Eye Opening Experience with Web.Com

I had a very disturbing experience with the web hosting company web.com last week which led me to finally pull the trigger on moving the domain I had hosted there to another provider.  I had been contemplating the idea for a while due to costs, but was motivated by concerns over their security policies to finally get it done.

Prior to last week I had a single vanity domain hosted with web.com. I don’t do a lot with the domain but I’ve had it for more than 15 years and it has been a web.com for most of that time. I had reason to use the email on that domain last week in order to register for a product demo. I was frustrated to not be able to log into my email account, and even more frustrated when I couldn’t log into the management console on the website to check on the status. I got a cryptic error message that the service was suspended.  I quickly confirmed that my account was paid up to date and there were no messages on the site about any issues. I had received no notification via email from them that there was a problem.  I sent an email to their support department asking for help.

I received a brief message from support:

Your account may have been suspended due to abuse. You are limited to sending 1000/per hour-per domain. Up to 5000 per day. To began resolving any issue your are having with the email account in question, please try changing the password on that particular account.

I have a couple of issues with this response. First “May have been” is not a helpful answer. It implies that he really doesn’t have a clue and is just guessing. The second problem is that there is no way to reset your password on an email account if you can’t get into the management console.  The email went on to suggest I talk to the abuse team.  That is a little alarming in an of itself but I contacted them.

The abuse team representative was far more helpful, she apologized that they had disabled the management console instead of just prevented the mailbox from being used to send messages. The account had been compromised and was being used to send spam.  I completely understood their reasons for suspending the sending of mail on an account that has been compromised and would have been happy with the response except for what followed.  The representative first asked me for my password to confirm my identity. They call it a “secret word” but it is a password. You use it to log into your account.  This is a violation of every security policy I’ve ever encountered. Then she proceeded to tell me what the password was that was compromised  Not just that it had been but repeating the password. After I had changed the passwords she made further comments indicating that she could see the passwords I had just set.  I couldn’t get off the phone fast enough.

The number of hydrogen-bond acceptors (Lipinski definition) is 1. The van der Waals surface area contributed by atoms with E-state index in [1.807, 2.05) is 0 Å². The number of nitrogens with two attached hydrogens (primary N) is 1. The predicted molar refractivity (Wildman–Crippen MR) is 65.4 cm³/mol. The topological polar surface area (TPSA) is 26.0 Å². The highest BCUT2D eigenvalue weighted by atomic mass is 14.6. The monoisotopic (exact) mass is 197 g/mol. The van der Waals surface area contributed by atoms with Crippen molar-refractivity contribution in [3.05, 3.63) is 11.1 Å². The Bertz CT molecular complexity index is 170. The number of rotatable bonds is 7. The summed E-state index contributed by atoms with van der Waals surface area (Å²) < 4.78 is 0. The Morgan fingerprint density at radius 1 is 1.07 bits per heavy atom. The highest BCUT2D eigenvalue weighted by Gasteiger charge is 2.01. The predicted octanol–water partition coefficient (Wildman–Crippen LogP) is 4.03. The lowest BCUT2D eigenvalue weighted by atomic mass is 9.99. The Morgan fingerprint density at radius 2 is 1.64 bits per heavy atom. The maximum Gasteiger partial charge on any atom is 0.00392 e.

It is entirely inappropriate for a customer service rep, even one involved in security to be able to view my passwords on their system. Even further inappropriate for her to admit that she can see them. I have no confidence in the security at web.com if any of their employees can review my passwords and log into my account.  This might not even be possible, but the fact that the passwords are not encrypted in a way that prevents their staff from repeating them to me on the phone doesn’t give me any reason to trust their stewardship of my information.

I moved my domain to a new provider within a couple of hours and cancelled the service the next morning (which annoyingly you have to call during office hours to accomplish). I don’t play on using their services again and suggest they should take immediate steps to fix their security shortfalls and customer service failures.

 

Jerry Sutton

I am, at heart, a software developer though I am currently managing a small Information Technology department for a mid sized company located in my hometown of Jacksonville, FL. When I am not playing with the latest smart-phone or trying to become inspired to write code I read almost anything I can get my hands on from Pulp Era adventures to biographies of world leaders and everything in between.